DHawk, sounds like you're referring to the Biomedical Science Research Building (BSRB). As of January 2008, the $220 million building was 100 percent occupied, according to the university.


Fri, Sep 11, 2009 : 7:51 a.m.

Didn't U of M just build that huge Life Sciences building a few years ago? How much did that cost? And is it even fully utilized? I was under the impression that there was a lot of excess capacity there, but my info could be outdated. Does anyone have details on those two issues -- the cost and the utilization?


Wed, Sep 9, 2009 : 10:54 a.m.

I am aware of that story, as it provided a very general overview and lack insight into the details and potental impact of the University's actions. The story overall did not provide critical analysis of the University's plans, the economic and socail impact, both short and long term, that the loss in tax revenue and occupied commercial space will have let alone the impact on the city, schools, and public services.

Nathan Bomey

Wed, Sep 9, 2009 : 9:45 a.m.

A2G, we actually addressed that issue in a separate story by business news director Paula Gardner. Indeed, local landlords are concerned about the effect on private leases. Check out the story:


Wed, Sep 9, 2009 : 9:32 a.m.

Despite all claims, the University is essentially an economic being that looks to act in its own interest. Little mention was made here about its plans to move much of its leased space into the Pizer facility and the impact that will have on the local economy by along with the loss in property tax revenue. Being hopeful is nice but for the tax payers of the city that already underwrite many of the Universitys projects several years is a long time to wait for the very intangible benefit of hope.

Mike S

Mon, Sep 7, 2009 : 5:47 p.m.

The term Flush with cash is misleading: it has reserves due to a very conservative and long-term fiscal planning structure. This is an expense that has been properly planned for and does not jeopardize the future stability of the University with debt. At least this is how the structure has been explained to me as a regular employee. I am not in a position where I need / care to know any of the details. Also, if I am reading craig11152s comment correctly he seems to be under the impression that the University purchased Pfizer the pharmaceutical company. It purchased the property that Pfizer pulled its operations out of, it did not purchase Pfizer.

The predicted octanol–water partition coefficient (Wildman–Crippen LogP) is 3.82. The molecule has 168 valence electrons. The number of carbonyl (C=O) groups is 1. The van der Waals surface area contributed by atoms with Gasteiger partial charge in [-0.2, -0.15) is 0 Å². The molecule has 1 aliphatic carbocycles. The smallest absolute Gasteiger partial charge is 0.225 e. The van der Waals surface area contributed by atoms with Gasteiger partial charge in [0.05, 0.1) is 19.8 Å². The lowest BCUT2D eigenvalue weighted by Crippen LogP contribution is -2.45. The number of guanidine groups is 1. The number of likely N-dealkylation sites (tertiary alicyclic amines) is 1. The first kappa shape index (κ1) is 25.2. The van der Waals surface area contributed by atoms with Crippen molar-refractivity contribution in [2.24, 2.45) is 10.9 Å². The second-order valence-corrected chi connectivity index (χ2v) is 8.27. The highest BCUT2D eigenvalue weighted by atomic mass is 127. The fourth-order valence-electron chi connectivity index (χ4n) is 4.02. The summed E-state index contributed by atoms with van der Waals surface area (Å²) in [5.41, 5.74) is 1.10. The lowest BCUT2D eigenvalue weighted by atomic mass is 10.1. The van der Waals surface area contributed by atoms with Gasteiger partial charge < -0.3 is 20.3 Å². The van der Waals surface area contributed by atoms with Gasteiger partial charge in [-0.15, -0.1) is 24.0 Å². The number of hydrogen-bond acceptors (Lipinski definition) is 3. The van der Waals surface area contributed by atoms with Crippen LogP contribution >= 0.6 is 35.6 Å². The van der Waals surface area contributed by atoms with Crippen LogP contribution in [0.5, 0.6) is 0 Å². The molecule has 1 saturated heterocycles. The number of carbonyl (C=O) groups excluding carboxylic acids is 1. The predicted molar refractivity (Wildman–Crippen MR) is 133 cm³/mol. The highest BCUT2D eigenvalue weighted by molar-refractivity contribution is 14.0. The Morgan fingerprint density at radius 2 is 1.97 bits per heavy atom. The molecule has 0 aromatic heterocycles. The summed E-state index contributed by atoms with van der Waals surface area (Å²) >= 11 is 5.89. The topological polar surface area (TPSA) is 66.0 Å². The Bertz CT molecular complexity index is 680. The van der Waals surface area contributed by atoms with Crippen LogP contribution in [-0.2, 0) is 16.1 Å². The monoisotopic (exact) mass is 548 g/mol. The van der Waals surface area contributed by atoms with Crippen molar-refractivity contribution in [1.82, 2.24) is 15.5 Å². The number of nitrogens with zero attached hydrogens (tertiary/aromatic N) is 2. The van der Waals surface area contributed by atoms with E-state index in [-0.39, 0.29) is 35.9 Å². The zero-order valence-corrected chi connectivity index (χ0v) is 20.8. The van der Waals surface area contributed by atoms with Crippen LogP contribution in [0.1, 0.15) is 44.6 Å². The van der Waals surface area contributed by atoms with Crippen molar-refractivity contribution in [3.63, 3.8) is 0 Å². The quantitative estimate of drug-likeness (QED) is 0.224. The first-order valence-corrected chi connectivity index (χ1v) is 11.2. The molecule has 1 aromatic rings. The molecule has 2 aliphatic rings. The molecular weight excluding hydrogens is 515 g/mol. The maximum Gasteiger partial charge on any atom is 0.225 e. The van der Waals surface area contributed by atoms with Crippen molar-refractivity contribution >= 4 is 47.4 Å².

Sun, Sep 6, 2009 : 5:06 p.m.

The city will never recover from this.

Matt Van Auker

Sun, Sep 6, 2009 : 3:01 p.m.

Look at that!!! Finally, the northestside isn't completely destroyed!!!


Sun, Sep 6, 2009 : 8:49 a.m.

I just want to know if they're going to be keeping the Egg Sculpture or if I can acquire it somehow!

Kara Gavin

Sun, Sep 6, 2009 : 7:48 a.m.

Full disclosure: I'm in Public Relations for the U-M Health System. The "cash" referred to in the story, which was used to purchase the former Pfizer facility, was from the "savings account" of reserve funds that had been built up over decades. There are two kinds of money at the U-M: the kind used to build or buy buildings and equipment, and the kind used for everyday operating expenses. The latter kind is what's in short supply right now -- because of reduced funding from the state, and because the hospital is having to treat more people while receiving less money for doing so (due to uninsurance, lower reimbursements from insurers, etc.). So, you could say we bought Pfizer out of our savings, even at a time when we're having to watch our checking account much more closely and reduce day-to-day spending by cutting costs across the University. Quite honestly, since we were going to need to have more research space eventually, buying Pfizer and renovating it made more sense financially (and time-wise) than building entire new buildings. I hope that helps! - Kara Gavin

Craig Lounsbury

Sun, Sep 6, 2009 : 7:16 a.m.

Let us not forget that the people of the State of Michigan own the University. So we, the people of the state of Michigan now, for better or worse own Pfizer. It is always my hope that University officials who make the decisions never forget they are not a private corporation. I always hope they do not lose site of who's money they are spending. Sadly The quotes I read from these folks in story after story seem to suggest otherwise.

Steve Hendel

Sun, Sep 6, 2009 : 6:30 a.m.

How did the U become so "flush with cash", as the article states, that it could buy this property off the shelf?I thought there were serious financial pressures on most sectors of the U, including the Health System, to the point that budget cuts and layoffs were on the table.


Sun, Sep 6, 2009 : 5:19 a.m.

If they are not moving untill january those folks who hang out at the shelter or at st andrews breakfast have a place to stay!!!!!